Monday, May 7, 2012



This means a sort of playful teasing and talking back-and-forth in a fun way.  It is sort of like tossing a ball from one person to the other, except there's not really a ball.  There's just words.  Another word for badinage is repartee.

The word came from the French word badiner, which means "to jest" or "to banter."  And badiner comes from the Old Provençal word badar, which means "to gape."  I'm not sure what gaping has to do with jesting, but I am just telling you what my research said.


Persiflage means pretty much the same thing as badinage.  It is light, silly conversation or friendly teasing.  This word also comes from the French, and I think this must be because French people have always liked sitting around in their fancy drawing rooms and talking to each other with witty repartee.  Anyway, the original French word is persifler, which means "to tease."  This word contains siffler, which is the French word for "to whistle."  Siffler is from Old French and also from the Late Latin word sfilre.


If you just look at this word, you might think it has to do with baths, which I personally hate, but I am happy to tell you that bathos is about literary style and not about soap and water.  In Greek, bathos means "depth," so I'm guessing that it is the same root word where we got the word bath.  But if you are dealing with bathos, you don't have to worry about getting shampoo in your eyes.

So anyway, what bathos means is a sort of speech or writing that is going along, talking about important things, and then suddenly, it is talking about trivial stuff.  Sometimes this is done on purpose in order to be humorous.  But other times it might happen because somebody is just a bad writer.

Here's an example of bathos from The Hitchhiker's Guide to the Galaxy, by Douglas Adams:  "The ships hung in the sky in much the same way that bricks don't."

A lot of times, stuff that's campy or kitschy could be called bathos.  One example would be something serious such as a painting of The Last Supper that's printed on a silly item like a dish towel.  Or another example is if you have something that looks like a gun, but when you pull the trigger, one of those little flags pops out that says "bang!"

The word bathos can also be used to describe something that is trite or flat or insincere, or else something that is too emotional or sentimental.


It's easy to get the words pathos and bathos mixed up, and that's because they look almost alike.  But pathos is never insincere, like bathos is.  Pathos comes from the Greek word páthos, which means "suffering" or "sensation."  When someone speaks or writes with pathos, they are trying to appeal to the audience's emotions.  The writer or speaker wants other people to understand how he feels, and then to feel the same way.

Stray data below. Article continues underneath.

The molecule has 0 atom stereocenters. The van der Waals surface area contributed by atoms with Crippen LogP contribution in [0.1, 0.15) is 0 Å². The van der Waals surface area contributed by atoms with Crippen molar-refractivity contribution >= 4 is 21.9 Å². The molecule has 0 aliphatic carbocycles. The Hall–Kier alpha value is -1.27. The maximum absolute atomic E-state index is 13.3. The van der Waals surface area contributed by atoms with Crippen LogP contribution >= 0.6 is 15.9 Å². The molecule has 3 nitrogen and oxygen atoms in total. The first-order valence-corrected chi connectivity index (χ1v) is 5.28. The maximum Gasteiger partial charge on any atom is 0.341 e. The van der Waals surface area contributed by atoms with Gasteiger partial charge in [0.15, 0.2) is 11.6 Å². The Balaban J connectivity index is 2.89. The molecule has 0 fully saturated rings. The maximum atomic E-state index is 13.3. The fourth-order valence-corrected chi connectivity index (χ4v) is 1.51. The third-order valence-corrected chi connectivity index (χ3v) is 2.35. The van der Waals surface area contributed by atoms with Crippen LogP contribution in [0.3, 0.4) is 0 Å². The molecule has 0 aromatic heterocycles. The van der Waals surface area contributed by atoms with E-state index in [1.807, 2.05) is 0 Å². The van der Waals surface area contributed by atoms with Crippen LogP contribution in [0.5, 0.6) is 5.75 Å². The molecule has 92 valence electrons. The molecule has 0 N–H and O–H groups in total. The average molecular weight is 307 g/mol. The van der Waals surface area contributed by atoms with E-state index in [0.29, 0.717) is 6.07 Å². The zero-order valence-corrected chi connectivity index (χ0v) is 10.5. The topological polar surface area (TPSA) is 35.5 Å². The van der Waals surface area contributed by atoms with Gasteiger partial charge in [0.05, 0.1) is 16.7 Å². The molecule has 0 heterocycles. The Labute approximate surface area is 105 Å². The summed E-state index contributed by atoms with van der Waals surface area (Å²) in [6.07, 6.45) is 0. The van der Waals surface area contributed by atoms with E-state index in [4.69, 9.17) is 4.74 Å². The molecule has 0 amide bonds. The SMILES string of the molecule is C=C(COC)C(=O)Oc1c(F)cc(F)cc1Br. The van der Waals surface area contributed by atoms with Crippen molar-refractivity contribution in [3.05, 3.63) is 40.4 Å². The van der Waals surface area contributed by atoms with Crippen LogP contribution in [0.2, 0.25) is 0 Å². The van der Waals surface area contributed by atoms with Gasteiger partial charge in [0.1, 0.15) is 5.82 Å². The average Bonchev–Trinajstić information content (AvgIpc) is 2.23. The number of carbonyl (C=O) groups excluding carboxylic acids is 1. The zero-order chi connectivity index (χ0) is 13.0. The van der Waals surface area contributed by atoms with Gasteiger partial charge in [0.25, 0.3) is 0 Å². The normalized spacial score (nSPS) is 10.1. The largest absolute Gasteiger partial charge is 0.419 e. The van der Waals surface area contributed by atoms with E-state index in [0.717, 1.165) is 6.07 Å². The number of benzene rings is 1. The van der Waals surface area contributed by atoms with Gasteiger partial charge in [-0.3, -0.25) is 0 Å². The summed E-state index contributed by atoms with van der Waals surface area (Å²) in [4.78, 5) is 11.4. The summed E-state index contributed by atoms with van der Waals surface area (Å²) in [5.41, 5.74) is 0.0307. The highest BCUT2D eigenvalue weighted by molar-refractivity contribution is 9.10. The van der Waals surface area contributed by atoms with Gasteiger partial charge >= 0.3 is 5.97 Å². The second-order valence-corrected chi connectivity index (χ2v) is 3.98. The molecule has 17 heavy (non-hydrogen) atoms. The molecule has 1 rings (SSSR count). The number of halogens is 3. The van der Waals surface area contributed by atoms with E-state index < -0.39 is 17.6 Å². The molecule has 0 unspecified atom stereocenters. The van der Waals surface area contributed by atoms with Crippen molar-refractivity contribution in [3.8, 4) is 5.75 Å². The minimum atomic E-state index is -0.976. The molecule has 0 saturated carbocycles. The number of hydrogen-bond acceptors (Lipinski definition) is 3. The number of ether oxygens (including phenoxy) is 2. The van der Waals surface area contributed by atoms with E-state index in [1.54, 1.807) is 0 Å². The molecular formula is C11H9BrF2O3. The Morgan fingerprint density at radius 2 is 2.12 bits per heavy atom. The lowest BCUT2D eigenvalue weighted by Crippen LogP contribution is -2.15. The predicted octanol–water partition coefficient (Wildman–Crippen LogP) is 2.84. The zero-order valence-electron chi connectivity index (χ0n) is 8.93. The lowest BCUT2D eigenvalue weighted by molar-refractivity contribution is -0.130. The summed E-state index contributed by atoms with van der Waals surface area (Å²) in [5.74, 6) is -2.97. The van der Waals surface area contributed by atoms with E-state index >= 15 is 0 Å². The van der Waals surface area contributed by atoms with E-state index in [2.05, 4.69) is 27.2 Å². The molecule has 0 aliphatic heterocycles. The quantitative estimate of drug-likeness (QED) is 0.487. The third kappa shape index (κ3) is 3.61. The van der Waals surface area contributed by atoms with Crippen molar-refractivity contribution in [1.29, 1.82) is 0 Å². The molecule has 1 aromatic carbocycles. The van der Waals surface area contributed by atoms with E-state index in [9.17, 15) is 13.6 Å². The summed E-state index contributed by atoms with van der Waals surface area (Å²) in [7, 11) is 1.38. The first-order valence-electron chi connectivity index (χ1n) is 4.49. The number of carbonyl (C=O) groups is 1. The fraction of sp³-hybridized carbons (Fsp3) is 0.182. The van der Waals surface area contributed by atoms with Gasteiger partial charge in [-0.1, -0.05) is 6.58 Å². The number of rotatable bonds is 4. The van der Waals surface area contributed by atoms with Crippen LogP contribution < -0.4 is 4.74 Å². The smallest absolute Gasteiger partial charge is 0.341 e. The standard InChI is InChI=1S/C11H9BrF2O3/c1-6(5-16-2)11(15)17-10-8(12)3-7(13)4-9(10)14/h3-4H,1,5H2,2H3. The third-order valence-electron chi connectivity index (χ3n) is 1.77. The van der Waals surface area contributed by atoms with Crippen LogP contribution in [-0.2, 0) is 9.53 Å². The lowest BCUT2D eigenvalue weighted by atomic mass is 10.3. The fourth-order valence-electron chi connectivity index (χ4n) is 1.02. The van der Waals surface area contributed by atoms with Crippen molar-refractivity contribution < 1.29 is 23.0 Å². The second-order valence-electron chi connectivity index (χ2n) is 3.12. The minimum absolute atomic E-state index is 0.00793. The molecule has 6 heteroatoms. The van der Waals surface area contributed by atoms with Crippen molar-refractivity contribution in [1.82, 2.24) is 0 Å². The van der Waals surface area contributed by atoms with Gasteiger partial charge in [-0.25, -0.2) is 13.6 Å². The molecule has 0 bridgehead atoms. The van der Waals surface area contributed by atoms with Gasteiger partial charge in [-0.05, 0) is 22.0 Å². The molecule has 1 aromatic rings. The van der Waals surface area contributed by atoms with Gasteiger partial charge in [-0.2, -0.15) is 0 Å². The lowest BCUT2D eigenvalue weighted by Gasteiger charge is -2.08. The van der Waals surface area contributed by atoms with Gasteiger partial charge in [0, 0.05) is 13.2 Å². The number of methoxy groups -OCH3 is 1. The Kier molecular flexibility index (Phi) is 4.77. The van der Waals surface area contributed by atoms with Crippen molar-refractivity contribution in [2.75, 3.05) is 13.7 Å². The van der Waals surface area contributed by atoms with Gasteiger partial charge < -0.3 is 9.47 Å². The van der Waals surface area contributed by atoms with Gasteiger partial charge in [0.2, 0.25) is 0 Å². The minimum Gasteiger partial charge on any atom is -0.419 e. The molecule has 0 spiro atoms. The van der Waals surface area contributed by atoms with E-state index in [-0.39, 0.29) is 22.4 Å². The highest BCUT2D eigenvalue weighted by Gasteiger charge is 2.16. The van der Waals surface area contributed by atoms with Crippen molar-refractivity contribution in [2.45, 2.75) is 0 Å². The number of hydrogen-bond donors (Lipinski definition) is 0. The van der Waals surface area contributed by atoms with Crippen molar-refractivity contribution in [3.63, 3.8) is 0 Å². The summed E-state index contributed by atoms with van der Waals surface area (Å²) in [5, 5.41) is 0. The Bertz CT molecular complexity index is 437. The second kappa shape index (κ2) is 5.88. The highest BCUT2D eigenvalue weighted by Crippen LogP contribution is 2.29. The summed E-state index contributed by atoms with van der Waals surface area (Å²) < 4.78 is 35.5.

So for example, if you were writing about a poor, homeless dog, you might say something like this:  "He moved warily along the street, head held low.  His ribs stuck out sharply through the dirty, matted coat."

If you use the adjective pathetic, then you can mean something like "deserving pity."  But you might also mix some contempt and scorn in with the pity.  Like for instance, "Her attempts to make the dog trade its freshly-killed rabbit for a stale dog biscuit were pathetic."


Mom recently re-read one of her favorite books, which is called Jane Eyre, by Charlotte Brontë.  This book was full of words that Mom and I don't know very well, so we made a list, and you may be seeing some of these words in my future blog entries about Interesting Words.  Anyway, in Jane Eyre, one thing that Mr. Rochester says more than once is, "I don't care a fillip about that."  So Mom and I thought that a fillip must be something small that doesn't have much value.

Well, it turned out we were mostly wrong about fillip.  Because one thing it means is that action humans do when they put the fingernail of one finger against the ball of their thumb, and then they flick the finger.  This action has all sorts of practical uses, such as thumping someone on the head or flipping a bug off your sandwich.  I'm a little sad that dogs can't do a fillip, but our paws are just not built the right way.

Anyway, Mom was shocked to learn that there was actually a name for this finger-flicking thing.  One dictionary we looked at online said the word was archaic, so that would mean that not many people use it nowadays.  But besides filliping with your finger, it turns out that you can fillip in other ways.  For example, if you lowered sales taxes, that might fillip purchases.  So a fillip can be anything that boosts or excites or stimulates.  Also, it can improve a situation or encourage someone.

And then, finally, we found a definition that seemed to be what Mr. Rochester was saying, and this definition said, "One that is trivial or of little importance."

The origin of fillip is in the 15th century.  It supposedly imitated the sound someone makes as they flick or snap their fingers.  When Mom fillips with her finger and thumb, it doesn't make much of a sound at all.  When she snaps her fingers, that sound is sort of like the word snap, but it doesn't really sound like fillip at all, if you ask me.  But as usual, nobody asked me!


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